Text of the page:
• Hi Clee: the double-dagger used in typography is usually symmetric (and two-dimensional, of course), while the object depicted on page 219 and in the end papers is apparently three-dimensional. That said, the Lorraine Cross isn’t a perfect match either — usually the top crossbar is narrower than the bottom one. There are at least two more objects that Forrest discusses in books and elsewhere that include this general double-cross shape: telephone poles and the design on the face of an Oreo cookie.

        • Thanks. Reminds me of childhood. Has a certain innocence and nostalgia to it. I think Ii stopped dunking Oreos about the same time I grew out of my imagination.

      • Loco: I LIKE IT! Its equal width crossbars is a better match than the Lorraine or patriarchal cross, and being Pueblo aligns better with Forrest’s interests. Thanks for posting the link!

      • Loco…I agree and have had that in my cross hairs for a few years.
        Hence the *dragonfly* hat I posted for the last hat contest. There are a few other tidbits concerning that symbol as well…

        • Good eye, Ken! I can’t believe I missed that in the 25 times I’ve read this book cover to cover — the top of the cross on page 219 even points directly to it. Duh!

          • There are others in some not so obvious places as well….
            Interesting also that page 218 has a reference to that oft talked about *sandwich*.

        • @ken,

          LOL!! I’ve never underestimated you! 🙂

          It’s just fun to show the Johnny-Come-Latelies that they might oughta dig a little deeper… us’n ol’ timers! They ‘might’ find it, but we’ll show them the way!!….and yeah, been sitting on for a few years also…. 🙂

          Good Luck to Ya (and evabody else 🙂 ) …..loco

          • Yup….the masked mosquito sings a lively song Loco !
            He’s in the poem if you can find him/her….

          • @Zap….LOL!! I thought that would get a rise out of you!! 🙂

            I post where I want/when I want….well, except for that one place that shant be mentioned….but, I had over 2,000 posts there, before I got disgusted and nuked all of them.

            “You could have chimed in them.” – – now why on earth would I give you everything? I didn’t say I didn’t respect some of ya!! 🙂

            Yeah, it’s been discussed several times over the years. Apparently like ‘ken’, I wasn’t ready to give it up yet…..why dontcha ask ‘ken’ the same question??? 🙂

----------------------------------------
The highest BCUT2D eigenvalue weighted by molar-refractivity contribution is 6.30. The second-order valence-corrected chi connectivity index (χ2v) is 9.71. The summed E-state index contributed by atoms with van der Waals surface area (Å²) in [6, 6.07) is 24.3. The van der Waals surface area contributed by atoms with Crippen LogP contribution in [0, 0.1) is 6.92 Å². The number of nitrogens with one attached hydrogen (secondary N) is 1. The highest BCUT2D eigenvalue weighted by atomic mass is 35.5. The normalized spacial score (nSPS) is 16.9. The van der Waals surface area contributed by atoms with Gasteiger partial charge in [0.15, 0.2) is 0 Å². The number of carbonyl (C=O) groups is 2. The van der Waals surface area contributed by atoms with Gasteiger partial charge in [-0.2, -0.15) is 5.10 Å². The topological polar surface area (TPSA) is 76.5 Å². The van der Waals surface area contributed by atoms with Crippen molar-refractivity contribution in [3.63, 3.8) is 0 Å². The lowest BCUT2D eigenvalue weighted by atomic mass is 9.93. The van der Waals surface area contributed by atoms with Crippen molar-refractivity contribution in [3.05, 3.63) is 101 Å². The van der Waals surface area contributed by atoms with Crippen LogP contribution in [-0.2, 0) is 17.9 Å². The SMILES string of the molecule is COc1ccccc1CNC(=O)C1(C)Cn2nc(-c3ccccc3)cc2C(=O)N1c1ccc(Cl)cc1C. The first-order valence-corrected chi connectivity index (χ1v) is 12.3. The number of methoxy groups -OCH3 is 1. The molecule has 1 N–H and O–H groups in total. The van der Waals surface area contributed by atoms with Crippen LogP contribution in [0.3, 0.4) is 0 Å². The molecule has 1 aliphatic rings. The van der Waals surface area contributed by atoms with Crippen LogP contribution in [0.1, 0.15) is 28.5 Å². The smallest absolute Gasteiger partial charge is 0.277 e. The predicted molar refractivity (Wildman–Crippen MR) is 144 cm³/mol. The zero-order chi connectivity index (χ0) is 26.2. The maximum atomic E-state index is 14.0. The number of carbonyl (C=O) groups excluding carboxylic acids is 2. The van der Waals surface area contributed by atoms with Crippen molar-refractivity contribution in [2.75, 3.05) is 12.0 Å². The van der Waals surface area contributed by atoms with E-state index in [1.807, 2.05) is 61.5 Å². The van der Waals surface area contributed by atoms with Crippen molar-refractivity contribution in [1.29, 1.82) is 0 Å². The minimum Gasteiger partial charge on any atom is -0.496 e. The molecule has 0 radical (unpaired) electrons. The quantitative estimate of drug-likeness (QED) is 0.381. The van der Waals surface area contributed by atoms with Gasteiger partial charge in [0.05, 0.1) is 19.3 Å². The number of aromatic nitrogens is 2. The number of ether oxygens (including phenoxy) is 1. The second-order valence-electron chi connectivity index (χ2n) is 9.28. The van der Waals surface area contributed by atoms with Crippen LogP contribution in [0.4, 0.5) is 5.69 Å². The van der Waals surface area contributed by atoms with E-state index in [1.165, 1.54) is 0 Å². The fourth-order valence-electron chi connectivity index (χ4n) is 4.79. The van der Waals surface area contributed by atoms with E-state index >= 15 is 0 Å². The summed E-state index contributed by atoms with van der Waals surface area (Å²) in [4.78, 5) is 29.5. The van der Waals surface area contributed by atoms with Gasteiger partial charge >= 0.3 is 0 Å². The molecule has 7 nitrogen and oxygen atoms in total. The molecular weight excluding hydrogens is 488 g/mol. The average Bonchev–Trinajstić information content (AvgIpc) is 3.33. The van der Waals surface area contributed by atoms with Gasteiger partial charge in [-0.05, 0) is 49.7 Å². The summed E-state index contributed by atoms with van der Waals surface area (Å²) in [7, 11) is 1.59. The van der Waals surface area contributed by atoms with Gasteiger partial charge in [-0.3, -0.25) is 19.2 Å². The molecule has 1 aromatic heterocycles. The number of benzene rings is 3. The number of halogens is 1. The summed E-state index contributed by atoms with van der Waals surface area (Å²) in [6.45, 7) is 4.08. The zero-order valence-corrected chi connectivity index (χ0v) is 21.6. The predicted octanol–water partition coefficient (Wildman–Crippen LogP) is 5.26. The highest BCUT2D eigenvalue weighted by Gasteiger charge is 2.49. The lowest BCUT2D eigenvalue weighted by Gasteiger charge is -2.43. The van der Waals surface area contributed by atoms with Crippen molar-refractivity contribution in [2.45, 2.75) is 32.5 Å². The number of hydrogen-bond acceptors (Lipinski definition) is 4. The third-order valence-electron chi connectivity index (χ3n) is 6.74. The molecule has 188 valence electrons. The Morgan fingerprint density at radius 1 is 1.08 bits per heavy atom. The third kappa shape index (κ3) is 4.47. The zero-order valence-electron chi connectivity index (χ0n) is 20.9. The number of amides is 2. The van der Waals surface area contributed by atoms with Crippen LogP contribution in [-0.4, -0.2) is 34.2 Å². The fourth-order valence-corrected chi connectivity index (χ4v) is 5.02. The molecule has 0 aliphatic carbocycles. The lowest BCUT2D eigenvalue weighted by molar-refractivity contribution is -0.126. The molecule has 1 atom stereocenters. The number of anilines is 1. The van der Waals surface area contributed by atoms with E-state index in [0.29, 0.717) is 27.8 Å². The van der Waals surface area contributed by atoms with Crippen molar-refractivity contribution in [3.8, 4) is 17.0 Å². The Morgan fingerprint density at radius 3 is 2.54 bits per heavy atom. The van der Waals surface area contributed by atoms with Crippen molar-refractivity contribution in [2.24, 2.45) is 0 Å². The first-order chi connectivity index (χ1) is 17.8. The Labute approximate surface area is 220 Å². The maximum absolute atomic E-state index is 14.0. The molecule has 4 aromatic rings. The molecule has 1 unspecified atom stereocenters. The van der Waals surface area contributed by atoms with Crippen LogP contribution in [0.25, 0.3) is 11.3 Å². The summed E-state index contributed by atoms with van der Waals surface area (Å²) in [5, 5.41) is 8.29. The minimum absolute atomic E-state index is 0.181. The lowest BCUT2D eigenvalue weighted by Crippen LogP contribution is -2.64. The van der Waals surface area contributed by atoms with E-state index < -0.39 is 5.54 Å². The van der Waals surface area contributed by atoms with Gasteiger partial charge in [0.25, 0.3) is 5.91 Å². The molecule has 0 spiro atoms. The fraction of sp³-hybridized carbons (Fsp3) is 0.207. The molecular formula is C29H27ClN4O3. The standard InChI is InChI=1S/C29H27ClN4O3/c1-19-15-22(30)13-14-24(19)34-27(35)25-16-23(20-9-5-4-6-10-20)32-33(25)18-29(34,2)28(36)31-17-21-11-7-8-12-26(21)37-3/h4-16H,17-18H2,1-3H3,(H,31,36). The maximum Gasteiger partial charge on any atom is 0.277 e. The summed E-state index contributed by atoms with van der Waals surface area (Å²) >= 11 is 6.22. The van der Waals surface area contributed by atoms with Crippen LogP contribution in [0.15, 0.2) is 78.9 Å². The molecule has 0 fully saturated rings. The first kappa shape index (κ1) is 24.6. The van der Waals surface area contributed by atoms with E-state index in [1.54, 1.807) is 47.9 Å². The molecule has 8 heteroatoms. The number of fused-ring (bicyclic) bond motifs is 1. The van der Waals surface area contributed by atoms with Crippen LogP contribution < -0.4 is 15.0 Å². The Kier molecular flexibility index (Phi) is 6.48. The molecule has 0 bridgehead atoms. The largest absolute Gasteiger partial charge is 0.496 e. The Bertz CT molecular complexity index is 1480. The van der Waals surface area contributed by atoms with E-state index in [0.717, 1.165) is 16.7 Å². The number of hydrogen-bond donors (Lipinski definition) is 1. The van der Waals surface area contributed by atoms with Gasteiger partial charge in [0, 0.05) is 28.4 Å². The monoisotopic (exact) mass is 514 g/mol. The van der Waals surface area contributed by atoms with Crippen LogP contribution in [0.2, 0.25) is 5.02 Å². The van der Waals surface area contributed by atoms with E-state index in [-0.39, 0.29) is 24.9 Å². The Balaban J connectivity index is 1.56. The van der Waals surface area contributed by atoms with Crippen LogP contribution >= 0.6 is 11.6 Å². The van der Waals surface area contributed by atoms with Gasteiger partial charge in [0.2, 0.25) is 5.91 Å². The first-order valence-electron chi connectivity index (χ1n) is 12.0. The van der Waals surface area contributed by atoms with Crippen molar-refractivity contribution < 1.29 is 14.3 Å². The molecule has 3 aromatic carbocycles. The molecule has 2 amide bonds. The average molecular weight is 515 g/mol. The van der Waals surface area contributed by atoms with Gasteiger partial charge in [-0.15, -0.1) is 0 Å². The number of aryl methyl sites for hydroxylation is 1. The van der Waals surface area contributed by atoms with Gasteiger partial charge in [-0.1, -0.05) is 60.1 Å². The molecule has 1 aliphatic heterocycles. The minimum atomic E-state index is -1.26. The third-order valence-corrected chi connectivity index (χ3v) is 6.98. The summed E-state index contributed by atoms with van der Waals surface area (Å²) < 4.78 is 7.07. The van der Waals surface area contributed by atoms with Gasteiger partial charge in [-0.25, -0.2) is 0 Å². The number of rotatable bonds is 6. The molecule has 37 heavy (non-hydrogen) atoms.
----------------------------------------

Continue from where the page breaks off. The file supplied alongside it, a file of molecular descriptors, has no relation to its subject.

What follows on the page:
Good Luck Zap…..I like your style!!!

          • Hi Loco — no offense taken, and I can understand your disgust with the MW forum. It regularly gets hijacked by a number of characters that seem determined to hide the few pearls of wisdom in a sea of, well, seaweed.

            As for this Pueblo/Lorraine/Patriarch cross business, it really is a minor point AFAIC. It’s not going to help anyone who hasn’t solved WWWH, and probably won’t even help most that have. That’s why I had no reservations about blabbing about it. The point is: it’s a cross, and as you well know, Forrest’s books are filled with a wide variety of references to them.

          • Jeebzum Loco….The bus tires just missed my melon! Zap…you have been dancing around some good stuff since you’ve been around…but just like some of the *goodies* you omitted from your OUAW list, I like to hold on to a few of mine. This particular one is abstract enough that I believe it matters not whether it is out there or not. In fact there’s probably a whole lot more that could get laid out there and none of us would know the difference. Heck…it has been said before…the correct solve could be posted and it would probably just get pigeon-holed or poo pooed into the ditch…if someone did not have the first clue nailed.
            The two new book threads are great and I am glad you mentioned it and Dal saw fit to add them. Let’s move onward…

          • Zap!! I have posted on Jenny’s forum and will probably do so again. yeah, it does get tedious at times.

            But the site I was referenced that I no longer post on was NOT one of Sixer’s sites…..I have no problem with hers ay all!!!

            The one I eas talking about is sometimes known as ‘the pond’………….

          • Ah, Loco — that makes much more sense. Yes, Jenny’s attracts its share of oddballs, but it hardly compares to the site that shall not be named. Borrowing Obi Wan’s words about Mos Eisley spaceport: “You will never find a more wretched hive of scum and villainy.”

          • Now you have me curious about what site this is.

            Note to Dal, Tim Walker’s site has an expired registration so it looks like it’s now defunct.

      • Yes, I had stumbled upon the dragonfly in my research as well. Its interesting when you think about the characteristics of that symbol in the book then compare and contrast them with what is out there. In some ways it seems like it can be a morph of multipe I have always believed that this symbol somehow will make sense one day, that is if I can ever make it to the end. But no dice today. Ha.